Independent Dating
and  

By clicking 'Search' you
are agreeing to our
Terms of Use.

iJobs Job Widget
iJobs Money & Business

Programme Director - Conduct Risk - London

£850 - £950 per day: Orgtel: Programme Director - Conduct Risk - Banking - £85...

Business Analyst (Agile, SDLC, software)

£45000 - £50000 Per Annum + excellent benefits: Clearwater People Solutions Lt...

Finance Manager - Bank - Leeds - £300/day

£250 - £300 per day + competitive: Orgtel: Finance Manager - Accountant - Bank...

Compliance Officer - CF10, CF11, Compliance Oversight, AML, FX

£100000 - £120000 per annum + BONUS + BENEFITS: Harrington Starr: A leading fi...

Day In a Page

Noel Fielding's 'Luxury Comedy': A land of the outright bizarre

Noel Fielding's 'Luxury Comedy'

A land of the outright bizarre
What are the worst 'Word Crimes'?

What are the worst 'Word Crimes'?

‘Weird Al’ Yankovic's latest video is an ode to good grammar. But what do The Independent’s experts think he’s missed out?
Can Secret Cinema sell 80,000 'Back to the Future' tickets?

The worst kept secret in cinema

A cult movie event aims to immerse audiences of 80,000 in ‘Back to the Future’. But has it lost its magic?
Facebook: The new hatched, matched and dispatched

The new hatched, matched and dispatched

Family events used to be marked in the personal columns. But now Facebook has usurped the ‘Births, Deaths and Marriages’ announcements
Why do we have blood types?

Are you my type?

All of us have one but probably never wondered why. Yet even now, a century after blood types were discovered, it’s a matter of debate what they’re for
Honesty box hotels: You decide how much you pay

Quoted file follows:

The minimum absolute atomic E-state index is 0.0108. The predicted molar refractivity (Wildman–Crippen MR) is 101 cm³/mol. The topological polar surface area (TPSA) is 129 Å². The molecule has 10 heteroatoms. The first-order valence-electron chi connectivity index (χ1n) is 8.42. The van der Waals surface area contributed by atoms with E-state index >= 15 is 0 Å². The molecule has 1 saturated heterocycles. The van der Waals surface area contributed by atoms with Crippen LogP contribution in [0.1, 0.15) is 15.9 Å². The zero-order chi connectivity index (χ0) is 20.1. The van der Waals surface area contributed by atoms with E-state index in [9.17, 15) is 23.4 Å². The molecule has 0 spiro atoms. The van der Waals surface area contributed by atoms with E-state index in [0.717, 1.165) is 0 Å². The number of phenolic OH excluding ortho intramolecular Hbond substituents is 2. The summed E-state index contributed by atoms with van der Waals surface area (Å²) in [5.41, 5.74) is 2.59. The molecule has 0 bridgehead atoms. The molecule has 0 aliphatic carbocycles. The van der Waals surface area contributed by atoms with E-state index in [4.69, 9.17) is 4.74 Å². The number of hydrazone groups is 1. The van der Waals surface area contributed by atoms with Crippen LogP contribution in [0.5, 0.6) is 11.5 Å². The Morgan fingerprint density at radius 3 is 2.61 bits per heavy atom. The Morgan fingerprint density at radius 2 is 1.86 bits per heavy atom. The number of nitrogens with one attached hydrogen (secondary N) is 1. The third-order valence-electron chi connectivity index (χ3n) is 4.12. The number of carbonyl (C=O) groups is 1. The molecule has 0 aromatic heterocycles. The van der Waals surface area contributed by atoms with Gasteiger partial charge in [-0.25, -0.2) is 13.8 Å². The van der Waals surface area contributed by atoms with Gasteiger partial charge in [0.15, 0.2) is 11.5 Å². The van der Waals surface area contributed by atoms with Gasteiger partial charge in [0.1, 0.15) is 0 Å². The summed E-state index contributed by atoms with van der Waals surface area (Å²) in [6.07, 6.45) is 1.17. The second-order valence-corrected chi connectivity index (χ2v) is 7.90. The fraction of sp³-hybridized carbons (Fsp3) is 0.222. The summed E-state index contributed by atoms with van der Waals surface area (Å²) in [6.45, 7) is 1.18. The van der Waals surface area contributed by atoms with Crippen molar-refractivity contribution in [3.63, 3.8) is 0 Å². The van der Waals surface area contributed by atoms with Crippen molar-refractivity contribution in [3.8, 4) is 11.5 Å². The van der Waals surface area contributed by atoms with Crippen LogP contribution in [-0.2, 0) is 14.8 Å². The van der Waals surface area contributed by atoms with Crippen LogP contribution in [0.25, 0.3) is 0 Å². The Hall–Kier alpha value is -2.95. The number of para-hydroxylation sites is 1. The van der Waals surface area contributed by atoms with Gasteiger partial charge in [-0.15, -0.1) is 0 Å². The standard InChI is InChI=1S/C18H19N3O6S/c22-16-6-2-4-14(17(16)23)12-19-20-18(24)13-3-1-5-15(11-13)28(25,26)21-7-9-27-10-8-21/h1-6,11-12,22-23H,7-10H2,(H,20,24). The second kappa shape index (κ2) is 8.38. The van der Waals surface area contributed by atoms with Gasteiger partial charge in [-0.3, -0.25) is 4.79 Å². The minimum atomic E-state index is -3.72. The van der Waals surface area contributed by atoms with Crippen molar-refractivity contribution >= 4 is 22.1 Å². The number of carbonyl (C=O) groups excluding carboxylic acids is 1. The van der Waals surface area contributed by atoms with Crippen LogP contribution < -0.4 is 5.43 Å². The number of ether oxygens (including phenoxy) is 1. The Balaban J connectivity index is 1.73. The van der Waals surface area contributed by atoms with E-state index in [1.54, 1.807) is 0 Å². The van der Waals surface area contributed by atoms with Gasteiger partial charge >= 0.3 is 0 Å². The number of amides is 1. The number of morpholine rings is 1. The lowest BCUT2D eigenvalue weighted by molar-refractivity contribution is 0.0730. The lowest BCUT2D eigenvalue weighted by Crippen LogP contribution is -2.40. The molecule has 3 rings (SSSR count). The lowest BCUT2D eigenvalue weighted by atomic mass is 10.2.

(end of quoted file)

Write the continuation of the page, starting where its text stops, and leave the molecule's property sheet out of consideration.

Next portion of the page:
Honesty box hotels

Five hotels in Paris now allow guests to pay only what they think their stay was worth. It seems fraught with financial risk, but the honesty policy has its benefit
Commonwealth Games 2014: Why weight of pressure rests easy on Michael Jamieson’s shoulders

Michael Jamieson: Why weight of pressure rests easy on his shoulders

The Scottish swimmer is ready for ‘the biggest race of my life’ at the Commonwealth Games
Some are reformed drug addicts. Some are single mums. All are on benefits. But now these so-called 'scroungers’ are fighting back

The 'scroungers’ fight back

The welfare claimants battling to alter stereotypes
Amazing video shows Nasa 'flame extinguishment experiment' in action

Fireballs in space

Amazing video shows Nasa's 'flame extinguishment experiment' in action
A Bible for billionaires

A Bible for billionaires

Find out why America's richest men are reading John Brookes
Paranoid parenting is on the rise - and our children are suffering because of it

Paranoid parenting is on the rise

And our children are suffering because of it
For sale: Island where the Magna Carta was sealed

Magna Carta Island goes on sale

Yours for a cool £4m
Phone hacking scandal special report: The slide into crime at the 'News of the World'

The hacker's tale: the slide into crime at the 'News of the World'

Glenn Mulcaire was jailed for six months for intercepting phone messages. James Hanning tells his story in a new book. This is an extract
We flinch, but there are degrees of paedophilia

We flinch, but there are degrees of paedophilia

Child abusers are not all the same, yet the idea of treating them differently in relation to the severity of their crimes has somehow become controversial
The truth about conspiracy theories is that some require considering

The truth about conspiracy theories is that some require considering

For instance, did Isis kill the Israeli teenagers to trigger a war, asks Patrick Cockburn